By Ruth Dresdner, AIA, LEED AP, and Marcella Yee, AIA
At first glance it may look like a corner of Dante’s inferno—but this is, in fact, our construction team, hard at work at 2865 Creston Avenue in the Bronx.
They drill, excavate, clear rock, and pour concrete. At right, they are forming what will become the bottom of an elevator pit.
They’ve been working nights to make up for time lost to an unusually harsh winter (but this is a dedicated bunch, and we worked through it—proof below).
The foundation wall sits directly against the bedrock (below right). The team is taking great pains to keep the awesome rock outcropping (below left). The rock, like much of NYC’s bedrock, is gneiss (pronounced ‘nice’). On this site, rock hardness ranges from NYC bedrock classification 1B (medium hard rock) to weathered portions classified as 1D (soft rock). Hardness is a crucial attribute of rock because a building foundation can be supported on hard rock, while soft rock may not have the capacity to take the load. Also, when excavating rock, the softer it is, the faster it goes.
Bedrock at this site is mapped as the Proterozoic-Eon Fordham Gneiss, which is typically a banded gneiss to schistose gneiss with pegmatite intrusions. During the Pleistocene epoch, a series of glaciers advanced and retreated across the New York City area, initially scouring soils down to the bedrock. In the Bronx, bedrock is often exposed at the ground surface or covered with a thin layer of glacial soil such as glacial till or outwash sand. Since the retreat of the last glacier, roughly 20,000 years ago, exposed and near-surface bedrock has been subjected to weathering, particularly along joints and foliations in the rock. (Information in the preceding paragraph came from Geotechnical Report dated 12/17/2015 by Mueser Rutledge Consulting Engineers.)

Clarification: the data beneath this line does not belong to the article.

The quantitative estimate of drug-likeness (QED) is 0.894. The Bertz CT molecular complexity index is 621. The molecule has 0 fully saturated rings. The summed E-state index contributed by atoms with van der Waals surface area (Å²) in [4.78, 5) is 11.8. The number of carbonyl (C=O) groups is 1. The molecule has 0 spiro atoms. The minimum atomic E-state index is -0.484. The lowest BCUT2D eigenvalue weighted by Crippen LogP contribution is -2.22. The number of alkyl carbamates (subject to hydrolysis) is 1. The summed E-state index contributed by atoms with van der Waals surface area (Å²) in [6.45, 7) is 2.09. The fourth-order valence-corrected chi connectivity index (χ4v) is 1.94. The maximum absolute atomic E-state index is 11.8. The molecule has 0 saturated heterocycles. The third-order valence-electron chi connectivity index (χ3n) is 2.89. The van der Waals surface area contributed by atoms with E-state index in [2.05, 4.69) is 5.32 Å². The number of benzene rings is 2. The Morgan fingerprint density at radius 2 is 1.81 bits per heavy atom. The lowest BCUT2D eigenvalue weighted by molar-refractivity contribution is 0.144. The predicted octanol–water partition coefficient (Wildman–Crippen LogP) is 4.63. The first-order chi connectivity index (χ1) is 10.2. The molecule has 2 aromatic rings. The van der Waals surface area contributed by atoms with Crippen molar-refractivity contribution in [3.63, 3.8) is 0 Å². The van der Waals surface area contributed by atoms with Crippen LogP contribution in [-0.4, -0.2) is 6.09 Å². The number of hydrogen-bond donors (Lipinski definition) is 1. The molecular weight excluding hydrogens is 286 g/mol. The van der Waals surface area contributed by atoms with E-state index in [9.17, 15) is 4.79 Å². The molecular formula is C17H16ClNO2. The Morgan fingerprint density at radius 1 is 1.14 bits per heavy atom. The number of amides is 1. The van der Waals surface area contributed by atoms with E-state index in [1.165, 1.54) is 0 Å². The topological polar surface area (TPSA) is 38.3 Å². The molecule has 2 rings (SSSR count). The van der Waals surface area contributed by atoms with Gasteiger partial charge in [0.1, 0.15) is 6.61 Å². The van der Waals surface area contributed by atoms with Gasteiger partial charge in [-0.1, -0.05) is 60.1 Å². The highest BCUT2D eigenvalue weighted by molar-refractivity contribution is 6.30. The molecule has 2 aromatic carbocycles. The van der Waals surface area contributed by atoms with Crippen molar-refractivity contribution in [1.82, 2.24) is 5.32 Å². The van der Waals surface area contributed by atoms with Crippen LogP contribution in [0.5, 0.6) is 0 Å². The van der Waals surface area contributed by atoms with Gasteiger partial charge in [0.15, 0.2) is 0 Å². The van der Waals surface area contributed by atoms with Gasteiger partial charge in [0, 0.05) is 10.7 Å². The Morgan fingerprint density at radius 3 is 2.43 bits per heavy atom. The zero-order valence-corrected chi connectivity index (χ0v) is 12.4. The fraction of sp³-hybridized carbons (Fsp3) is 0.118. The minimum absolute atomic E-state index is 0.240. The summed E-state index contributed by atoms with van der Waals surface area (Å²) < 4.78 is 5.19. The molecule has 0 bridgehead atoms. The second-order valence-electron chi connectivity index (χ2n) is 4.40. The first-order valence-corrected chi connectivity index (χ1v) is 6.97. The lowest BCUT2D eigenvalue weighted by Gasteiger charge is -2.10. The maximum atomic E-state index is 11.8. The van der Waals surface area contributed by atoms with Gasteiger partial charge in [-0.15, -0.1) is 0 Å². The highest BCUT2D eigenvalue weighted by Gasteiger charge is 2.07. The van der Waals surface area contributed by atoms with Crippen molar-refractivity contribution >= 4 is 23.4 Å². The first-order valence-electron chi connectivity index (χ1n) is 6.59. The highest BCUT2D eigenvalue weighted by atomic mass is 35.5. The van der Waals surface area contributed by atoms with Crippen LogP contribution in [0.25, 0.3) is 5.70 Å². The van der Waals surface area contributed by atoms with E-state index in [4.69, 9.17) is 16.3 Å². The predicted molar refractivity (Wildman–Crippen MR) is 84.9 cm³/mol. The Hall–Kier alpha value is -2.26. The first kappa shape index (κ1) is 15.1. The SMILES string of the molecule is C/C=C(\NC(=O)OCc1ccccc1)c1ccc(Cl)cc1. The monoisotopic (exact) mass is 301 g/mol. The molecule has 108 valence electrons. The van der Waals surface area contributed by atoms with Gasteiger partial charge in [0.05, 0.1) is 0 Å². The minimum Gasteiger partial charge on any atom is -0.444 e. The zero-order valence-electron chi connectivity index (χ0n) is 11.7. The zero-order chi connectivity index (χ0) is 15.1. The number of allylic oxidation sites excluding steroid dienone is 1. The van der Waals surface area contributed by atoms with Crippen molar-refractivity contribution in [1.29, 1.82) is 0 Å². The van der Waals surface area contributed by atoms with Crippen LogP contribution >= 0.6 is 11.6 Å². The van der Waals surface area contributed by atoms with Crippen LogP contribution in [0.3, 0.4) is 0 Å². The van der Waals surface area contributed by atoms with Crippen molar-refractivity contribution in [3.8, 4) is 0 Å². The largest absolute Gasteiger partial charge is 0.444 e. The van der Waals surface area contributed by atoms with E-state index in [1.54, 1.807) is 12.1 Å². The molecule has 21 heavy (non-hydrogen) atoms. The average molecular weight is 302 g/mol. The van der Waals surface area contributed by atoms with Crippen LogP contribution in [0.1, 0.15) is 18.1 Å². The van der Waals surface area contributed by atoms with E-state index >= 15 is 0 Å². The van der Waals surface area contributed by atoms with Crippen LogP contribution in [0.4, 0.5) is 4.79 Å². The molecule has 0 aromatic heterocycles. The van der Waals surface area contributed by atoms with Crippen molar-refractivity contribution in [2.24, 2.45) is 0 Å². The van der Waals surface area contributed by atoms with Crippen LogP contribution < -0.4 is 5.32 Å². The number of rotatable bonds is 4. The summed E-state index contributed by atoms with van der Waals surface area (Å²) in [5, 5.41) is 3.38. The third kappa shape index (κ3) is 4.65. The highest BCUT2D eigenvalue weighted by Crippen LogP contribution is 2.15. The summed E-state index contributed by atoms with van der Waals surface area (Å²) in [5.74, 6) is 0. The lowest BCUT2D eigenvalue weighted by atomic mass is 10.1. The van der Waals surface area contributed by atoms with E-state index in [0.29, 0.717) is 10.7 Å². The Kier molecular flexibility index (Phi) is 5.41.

At the other end of the site, a gabion wall is rising. It is made of steel wire baskets filled with pieces of rock excavated on site. Not only is it beautiful (at least in our opinion), but it is made of natural material, and by using what was already onsite, less material will be carted away, and less has to be trucked in. When finished, the gabion wall will be a 20-foot high retaining wall at the rear yard of the building.
Stay tuned for more updates!
Ruth Dresdner, AIA, LEED AP, has been an architect at ESKW/A for almost a year and has taken on two of our largest new housing construction projects. She is project manager on both 2865 Creston Avenue for Project Renewal, and the School Street Residences in Yonkers for St. Joseph’s Community Medical Centers.
Marcella Yee, AIA, has been with ESKW/A since 2014 and has been a lead team member on the Creston project since the design phase. She was an instrumental architectural team member on the successful RFP for Archer Green with particular focus on façade development and detailing during design and construction documents. She is also project manager on shelter renovation projects for BRC.